COMMUNITY FORUM

jerseymom

05:23PM | 01/31/04
Member Since: 01/30/04
5 lifetime posts
Bvbasement
We want to buy a 3 year old townhouse, however we noticed that in two places where the Ceiling meets the Wall, there are cracks, or a separation, each about 8" long. The agent said they can be caulked, but is this a sign of a structural defect, maybe with the foundation? How much does it cost to get an engineer rather than a regular home inspector to check this? Thanks.

Glenn Good

02:24AM | 02/01/04
Member Since: 09/10/03
314 lifetime posts
A qualified home inspector should spot any structural defects. He will not tell you how to repair structural problems but will notify you of any he finds and instruct you to contact an engineer or other specialist at that time. One of the main items a home inspector looks for is structural integrity of the house. Seeing the cracks you noticed I feel sure he checked the foundation under them as well.

If the foundation has any cracks in it under the areas you noticed the ceiling/wall separations you might be concerned. If there are no cracks in the foundation the chances are they are only expansion/contraction cracks, normal settlement cracks, or formed when the wood framing shrunk as it dried out after construction. Small cracks are normal.

If the cracks are wide (1/4”) or excessively long you would have more reason to be concerned.

Caulking on the other hand may not be the best method to repair them depending on the wall construction. If it is drywall it should be taped and mudded with joint compound. Plaster should be repaired with a special crack repair plaster or spackling depending on the size of the crack. Each material has a proper way to repair it.

Glenn www.consultationdirect.com

jerseymom

05:01AM | 02/01/04
Member Since: 01/30/04
5 lifetime posts
Thank you, your info is very helpful. However, can u be more specific when u say "excessively" long?

Piffin

11:49AM | 02/01/04
Member Since: 11/06/02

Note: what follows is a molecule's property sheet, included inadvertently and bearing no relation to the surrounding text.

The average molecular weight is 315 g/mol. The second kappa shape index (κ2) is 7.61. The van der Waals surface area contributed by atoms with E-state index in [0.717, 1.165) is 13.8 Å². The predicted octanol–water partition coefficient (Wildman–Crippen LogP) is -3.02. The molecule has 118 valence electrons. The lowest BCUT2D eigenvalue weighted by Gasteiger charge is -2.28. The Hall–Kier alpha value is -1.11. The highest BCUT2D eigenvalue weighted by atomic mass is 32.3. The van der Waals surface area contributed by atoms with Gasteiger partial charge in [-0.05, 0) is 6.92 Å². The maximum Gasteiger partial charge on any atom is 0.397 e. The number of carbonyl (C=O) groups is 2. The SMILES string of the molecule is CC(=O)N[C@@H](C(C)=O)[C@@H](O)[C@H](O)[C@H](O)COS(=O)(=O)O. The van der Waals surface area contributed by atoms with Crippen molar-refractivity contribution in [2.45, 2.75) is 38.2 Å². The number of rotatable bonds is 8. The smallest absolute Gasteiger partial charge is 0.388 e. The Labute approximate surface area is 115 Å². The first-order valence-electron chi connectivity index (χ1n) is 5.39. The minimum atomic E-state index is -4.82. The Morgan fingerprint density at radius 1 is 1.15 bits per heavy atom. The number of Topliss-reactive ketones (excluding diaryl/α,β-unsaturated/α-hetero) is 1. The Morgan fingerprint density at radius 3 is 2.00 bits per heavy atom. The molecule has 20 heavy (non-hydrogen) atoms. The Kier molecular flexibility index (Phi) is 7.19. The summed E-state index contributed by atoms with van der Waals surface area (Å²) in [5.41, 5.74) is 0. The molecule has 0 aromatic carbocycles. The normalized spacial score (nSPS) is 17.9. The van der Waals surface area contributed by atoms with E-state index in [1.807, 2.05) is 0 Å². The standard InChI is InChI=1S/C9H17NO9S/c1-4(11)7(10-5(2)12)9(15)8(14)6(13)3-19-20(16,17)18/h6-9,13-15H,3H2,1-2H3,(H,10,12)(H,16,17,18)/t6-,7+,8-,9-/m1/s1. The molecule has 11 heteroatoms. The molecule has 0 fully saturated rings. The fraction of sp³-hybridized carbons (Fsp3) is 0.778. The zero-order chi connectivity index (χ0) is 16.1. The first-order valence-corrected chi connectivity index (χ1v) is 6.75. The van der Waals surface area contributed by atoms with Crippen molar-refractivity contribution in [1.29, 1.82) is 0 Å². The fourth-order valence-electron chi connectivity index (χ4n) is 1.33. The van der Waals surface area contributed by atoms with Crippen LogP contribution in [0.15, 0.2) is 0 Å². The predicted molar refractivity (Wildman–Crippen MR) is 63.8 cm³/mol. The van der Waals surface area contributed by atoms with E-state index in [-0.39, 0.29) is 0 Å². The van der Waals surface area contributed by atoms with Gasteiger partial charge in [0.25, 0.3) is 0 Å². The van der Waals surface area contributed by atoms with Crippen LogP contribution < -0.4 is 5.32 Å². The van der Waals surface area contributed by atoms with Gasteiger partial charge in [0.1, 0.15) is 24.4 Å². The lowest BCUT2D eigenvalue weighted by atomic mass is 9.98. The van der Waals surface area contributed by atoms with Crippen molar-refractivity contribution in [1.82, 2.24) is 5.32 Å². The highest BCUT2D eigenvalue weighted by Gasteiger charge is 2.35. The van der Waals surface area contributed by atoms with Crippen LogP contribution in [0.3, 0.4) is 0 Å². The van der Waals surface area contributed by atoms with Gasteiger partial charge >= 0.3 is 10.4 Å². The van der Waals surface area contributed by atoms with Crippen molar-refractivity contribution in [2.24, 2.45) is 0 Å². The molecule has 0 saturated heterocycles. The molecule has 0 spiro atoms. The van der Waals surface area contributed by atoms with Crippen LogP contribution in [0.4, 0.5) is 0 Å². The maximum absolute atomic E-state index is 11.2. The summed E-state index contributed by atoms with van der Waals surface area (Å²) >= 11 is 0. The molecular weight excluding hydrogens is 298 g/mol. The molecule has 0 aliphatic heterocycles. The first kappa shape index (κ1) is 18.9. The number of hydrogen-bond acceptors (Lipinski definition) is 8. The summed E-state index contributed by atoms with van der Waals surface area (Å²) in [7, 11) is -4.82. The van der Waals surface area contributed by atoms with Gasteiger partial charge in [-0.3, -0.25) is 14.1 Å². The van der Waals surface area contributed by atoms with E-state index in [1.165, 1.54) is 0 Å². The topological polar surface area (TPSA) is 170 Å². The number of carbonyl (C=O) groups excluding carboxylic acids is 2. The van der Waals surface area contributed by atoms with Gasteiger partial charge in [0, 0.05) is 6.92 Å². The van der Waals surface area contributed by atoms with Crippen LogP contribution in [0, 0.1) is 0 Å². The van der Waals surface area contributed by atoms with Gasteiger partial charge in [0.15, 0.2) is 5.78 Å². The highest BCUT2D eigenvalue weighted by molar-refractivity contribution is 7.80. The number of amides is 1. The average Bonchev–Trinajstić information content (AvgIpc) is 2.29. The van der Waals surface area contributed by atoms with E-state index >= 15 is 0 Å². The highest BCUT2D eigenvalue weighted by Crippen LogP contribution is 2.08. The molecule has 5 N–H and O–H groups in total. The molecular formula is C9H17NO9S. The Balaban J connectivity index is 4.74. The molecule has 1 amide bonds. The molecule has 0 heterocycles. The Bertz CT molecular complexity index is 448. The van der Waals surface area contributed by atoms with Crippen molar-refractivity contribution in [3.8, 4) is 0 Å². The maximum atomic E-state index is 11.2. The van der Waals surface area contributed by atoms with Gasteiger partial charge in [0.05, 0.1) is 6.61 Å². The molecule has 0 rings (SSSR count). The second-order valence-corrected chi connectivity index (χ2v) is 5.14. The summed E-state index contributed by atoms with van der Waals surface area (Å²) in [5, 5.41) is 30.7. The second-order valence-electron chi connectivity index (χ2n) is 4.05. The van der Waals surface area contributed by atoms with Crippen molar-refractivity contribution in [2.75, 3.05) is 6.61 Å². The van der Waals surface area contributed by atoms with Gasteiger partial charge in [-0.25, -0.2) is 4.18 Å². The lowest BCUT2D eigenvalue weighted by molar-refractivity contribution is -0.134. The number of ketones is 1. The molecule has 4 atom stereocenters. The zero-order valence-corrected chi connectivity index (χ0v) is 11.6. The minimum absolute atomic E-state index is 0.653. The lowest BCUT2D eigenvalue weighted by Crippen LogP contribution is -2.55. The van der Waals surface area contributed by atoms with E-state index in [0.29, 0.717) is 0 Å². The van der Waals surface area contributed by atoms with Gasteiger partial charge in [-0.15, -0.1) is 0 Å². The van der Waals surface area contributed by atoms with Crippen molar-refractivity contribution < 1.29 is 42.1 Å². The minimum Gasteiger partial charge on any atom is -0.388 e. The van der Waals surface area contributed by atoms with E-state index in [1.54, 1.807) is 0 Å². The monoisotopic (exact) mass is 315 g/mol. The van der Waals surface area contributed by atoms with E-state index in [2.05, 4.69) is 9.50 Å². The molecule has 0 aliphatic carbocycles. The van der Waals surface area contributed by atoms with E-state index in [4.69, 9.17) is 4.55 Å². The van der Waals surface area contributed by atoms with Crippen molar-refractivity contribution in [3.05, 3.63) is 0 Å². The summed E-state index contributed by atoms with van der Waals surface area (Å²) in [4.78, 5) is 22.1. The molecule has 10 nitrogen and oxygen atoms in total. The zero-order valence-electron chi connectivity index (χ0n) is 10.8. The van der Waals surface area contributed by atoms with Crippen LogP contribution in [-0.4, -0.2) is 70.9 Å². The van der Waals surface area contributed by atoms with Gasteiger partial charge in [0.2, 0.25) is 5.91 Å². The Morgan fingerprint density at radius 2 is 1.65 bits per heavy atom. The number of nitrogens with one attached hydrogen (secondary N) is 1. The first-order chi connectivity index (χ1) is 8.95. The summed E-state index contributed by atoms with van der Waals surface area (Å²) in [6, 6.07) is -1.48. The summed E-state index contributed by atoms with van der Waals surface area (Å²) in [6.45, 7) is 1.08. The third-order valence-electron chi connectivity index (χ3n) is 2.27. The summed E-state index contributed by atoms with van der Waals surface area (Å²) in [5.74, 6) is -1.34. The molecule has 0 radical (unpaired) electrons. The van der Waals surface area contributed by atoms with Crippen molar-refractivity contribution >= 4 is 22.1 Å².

1281 lifetime posts
One common problem in many new houses that can cause this type of crack is a phenomenon called truss lift. I has to do with movement of wood under varying temperature and humidity conditions. It is not a structural concern but is a cosmetic problem. It is also a symptom that can sometimes indicate careless worekmanship that may turn up in other places too.
But it could also be simply from the wood drying and shrinking and a small bead of caulk could take care of it.

I would find an EXPERIENCED home inspector. A real estate agent is particularly unqualified to advise youon this, especially one who stands to benefit from the sale.

jerseymom

01:11PM | 02/01/04
Member Since: 01/30/04
5 lifetime posts
Thank you Piffin. And also Mr. Moderator. Would the answer be the same if you knew this house was by the beach? Do houses by the beach have additional problems either with settling or foundations due to sandy ground?

jerseymom

05:39PM | 02/01/04
Member Since: 01/30/04
5 lifetime posts
Dear Mr. k2,

If I follow your advice, I guess we'll need to leave Jersey altogether and hunt for a fixer upper (always advertised as "with potential") in the Hamptons!

jerseymom

05:58AM | 02/02/04
Member Since: 01/30/04
5 lifetime posts
Yes, Jersey has better ocean views than Colorado!

Piffin

09:12AM | 02/07/04
Member Since: 11/06/02
1281 lifetime posts
"Do houses by the beach have additional problems either with settling or foundations due to sandy ground?"

Sometimes, yes.
The humidity there can cause more than average wood movement from swelling.
The higher winds create excessive loads onm walls.
And sand is less than ideal for a load bearing soil, depending on the size of house and the kind of foundation. You relly need an experienced home inspector or engineer to render an opinion on site.

Click_to_reply_button Inspiration_banner

INSPIRATION GALLERY



Post a reply as Anonymous

Photo must be in JPG, GIF or PNG format and less than 5MB.

Reply_choose_button

captcha
type the code from the image

Anonymous

Post_new_button or Login_button
Register

Follow_banner_a
Newsletter_icon Google_plus Facebook Twitter Pinterest Youtube Rss_icon
 
webapp1